The next triangulation pillar, Margery is in line with the valley and in a dry season is a pleasant walk, in wet and continuous rain it is a completely different matter. This is peat grough country, dark, thick, oozing, leg sucking. There is no avoiding it, so you might as well be prepared. Gaiters are a must as are tight laces to save lost boots. You can skirt some groughs but a strange and probably natural mathematical formula means that you can never ever escape the final ignominy of flailing about in a childish fashion whilst trying to look as though you are in control. It is also a natural law that having seen no one all day, as soon as you become stuck a ramblers group will appear out of nowhere, to ask if you need help, to which the answer is of course a firm NO.
From Margery I chose a little bit of a nav exercise, taking a bearing from Featherbed Moss to the shooting track of Dukes Road means a yomp across moorland, navigating between the wetter marsh areas to gain the track across Cartledge Bents. Near by is an old cross possibly used as a marker to the Grange at Abbey Clough nearby and well worth a visit.
The slabbed track for Back Tor which can be seen on the skyline, threads through peat and bog, so at least the feet keep dry. I’m not sure about these paths, I agree they do reduce erosion and something had to be done, but they are sore on the feet, so I was glad on reaching Back Tor, to climb up to the trig, remove my boots and sit back and relax.
The vista really is superb, I was glad I had brought some binoculars so that I could watch the birds and hares and pick out favourite places on the horizon. After half an hours rest I set off down to Fairholmes visitor centre via moor, woodland and track, a great days walking whatever the weather.
Spring for me, always heralds green pastures, rolling hills, white limestone, heavy showers and blue skies. It means for a period of walking in the White Peak where there is a release from peat bog, groughs and bleak desolate moorland. The winter slog slips away to be replaced by a warming sun and longer days.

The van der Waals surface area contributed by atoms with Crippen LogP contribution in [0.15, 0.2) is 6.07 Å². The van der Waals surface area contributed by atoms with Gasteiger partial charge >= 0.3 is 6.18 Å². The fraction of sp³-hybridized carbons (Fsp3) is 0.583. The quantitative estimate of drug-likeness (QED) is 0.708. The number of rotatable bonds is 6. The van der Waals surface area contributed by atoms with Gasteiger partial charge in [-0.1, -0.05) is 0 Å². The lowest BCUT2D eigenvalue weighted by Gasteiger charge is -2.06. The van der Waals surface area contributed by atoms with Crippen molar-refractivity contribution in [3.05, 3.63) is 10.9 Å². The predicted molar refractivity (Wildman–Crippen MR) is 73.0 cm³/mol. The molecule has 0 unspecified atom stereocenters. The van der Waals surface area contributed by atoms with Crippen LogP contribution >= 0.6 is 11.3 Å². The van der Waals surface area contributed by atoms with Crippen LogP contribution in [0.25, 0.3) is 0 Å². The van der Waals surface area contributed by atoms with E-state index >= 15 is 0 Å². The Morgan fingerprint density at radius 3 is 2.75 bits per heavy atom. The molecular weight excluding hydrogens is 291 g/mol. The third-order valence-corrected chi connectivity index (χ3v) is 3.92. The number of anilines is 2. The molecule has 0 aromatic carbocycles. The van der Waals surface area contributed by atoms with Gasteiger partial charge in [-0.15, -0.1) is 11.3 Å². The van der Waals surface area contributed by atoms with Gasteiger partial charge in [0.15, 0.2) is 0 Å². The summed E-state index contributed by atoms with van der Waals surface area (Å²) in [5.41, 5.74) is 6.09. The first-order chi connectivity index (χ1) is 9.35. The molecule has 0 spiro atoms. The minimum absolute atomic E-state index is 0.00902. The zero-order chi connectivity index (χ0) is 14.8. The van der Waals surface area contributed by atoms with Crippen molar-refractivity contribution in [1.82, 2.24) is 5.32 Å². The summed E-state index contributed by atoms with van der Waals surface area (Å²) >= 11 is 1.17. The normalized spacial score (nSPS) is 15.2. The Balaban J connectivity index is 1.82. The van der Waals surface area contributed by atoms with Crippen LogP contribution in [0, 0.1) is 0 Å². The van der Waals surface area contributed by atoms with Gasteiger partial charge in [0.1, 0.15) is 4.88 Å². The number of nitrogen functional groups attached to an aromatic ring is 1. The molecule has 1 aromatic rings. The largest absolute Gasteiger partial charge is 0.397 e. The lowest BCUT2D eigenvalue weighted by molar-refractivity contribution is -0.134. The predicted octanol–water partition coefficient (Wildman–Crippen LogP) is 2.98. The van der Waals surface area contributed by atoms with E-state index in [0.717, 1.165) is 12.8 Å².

I chose the boundary between dark and white, strolling up from the plague village of Eyam towards the north and the dark. Eyams an interesting place, one of Ranulph Feinnes heros for their selfless act of sealing themselves off from the outside world when the plague arrived, you can spend hours there tracing out the tragedy, just don’t go in tourist season.
My first trig objective was Sir William Hill, which gives wonderful panoramic views across the whole of the Peak District. Its a gentle climb out of the village, through woodlands and across green pastures, at one point you pass an abandoned lead mine, redundant industrial buildings incongruous in the landscape. A large badger set protects the trig from the Eyam approach and the dogs spent long moments with the snouts down the entrances trying to figure what the scent was. The eye can see right up the Derwent Valley, across to Kinder and Bleaklow, down to Bakewell and across Froggatt and Curbar edges. I sat and took it all in until two people arrived and I left to let them have the trig and the views in peace.
I headed out to Abney Moor via Bretton Clough, a secluded valley sitting between the gritstone and limestone. The Abney Moor trig requires a degree of stealth, although I did not know this at the time. Crossing moorland to reach a stone wall that surrounds the glider airfield a decision has to be made. Do I hop over the wall and hope not to be noticed, or take the long walk round to ask permission. I know which is the right way and after choosing my course of action I strode through the gate that gives access to the trig from the airfield. There is a little plaque on the trig, placed there by the glider club, which is ironic as they refuse access to land based mortals. The views out to Castleton, Mam Tor and the Great Ridge are superb, below is industrial farm buildings blotting the landscape and filling every green patch with junk and rubbish. The sign on this side of the access gate stated no access to pedestrians, so I skirted the wall dropping down to reach a track that took me to Great Hucklow and the door of the pub slammed in my face just as I was about to enter, lovely people.
Head south along old walled trackways through rolling pasture, true limestone country this, the eye seeing for miles, and aim for Wardlow and another stealth trig, protected by drystone walls and gated farmland. No easy access and definitely walls and fences to climb over. This trig a high point in the land around, the vistas long and low, I sat in the fading light, my back to the pillar and just watched. A bird of prey, I could not tell you which, soared up from Cressbrook Dale and quartered the land.
A long walk back to Eyam across pasture and through squeeze stiles, entering Eyam from the old Tideswell Lane and then along quieter streets to the end.